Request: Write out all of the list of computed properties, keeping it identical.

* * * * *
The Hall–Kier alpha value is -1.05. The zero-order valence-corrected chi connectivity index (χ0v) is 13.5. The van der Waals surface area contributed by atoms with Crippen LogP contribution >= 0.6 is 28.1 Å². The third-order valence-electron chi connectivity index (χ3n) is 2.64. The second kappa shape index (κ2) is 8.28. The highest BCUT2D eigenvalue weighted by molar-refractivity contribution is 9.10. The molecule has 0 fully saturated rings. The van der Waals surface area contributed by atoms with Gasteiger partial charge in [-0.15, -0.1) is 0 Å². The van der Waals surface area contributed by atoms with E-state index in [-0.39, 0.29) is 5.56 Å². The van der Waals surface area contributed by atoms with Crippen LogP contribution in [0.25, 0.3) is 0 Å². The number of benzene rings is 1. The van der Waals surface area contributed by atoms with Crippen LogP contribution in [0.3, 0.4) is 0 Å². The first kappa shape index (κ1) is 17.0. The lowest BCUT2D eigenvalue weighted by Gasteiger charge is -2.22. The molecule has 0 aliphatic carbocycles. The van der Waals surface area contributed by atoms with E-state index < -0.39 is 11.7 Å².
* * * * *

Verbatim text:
The Hall–Kier alpha value is -1.05. The zero-order valence-corrected chi connectivity index (χ0v) is 13.5. The van der Waals surface area contributed by atoms with Crippen LogP contribution >= 0.6 is 28.1 Å². The third-order valence-electron chi connectivity index (χ3n) is 2.64. The second kappa shape index (κ2) is 8.28. The highest BCUT2D eigenvalue weighted by molar-refractivity contribution is 9.10. The molecule has 0 fully saturated rings. The van der Waals surface area contributed by atoms with Gasteiger partial charge in [-0.15, -0.1) is 0 Å². The van der Waals surface area contributed by atoms with E-state index in [-0.39, 0.29) is 5.56 Å². The van der Waals surface area contributed by atoms with Crippen LogP contribution in [0.25, 0.3) is 0 Å². The number of benzene rings is 1. The van der Waals surface area contributed by atoms with Crippen LogP contribution in [0.3, 0.4) is 0 Å². The first kappa shape index (κ1) is 17.0. The lowest BCUT2D eigenvalue weighted by Gasteiger charge is -2.22. The molecule has 0 aliphatic carbocycles. The van der Waals surface area contributed by atoms with E-state index < -0.39 is 11.7 Å².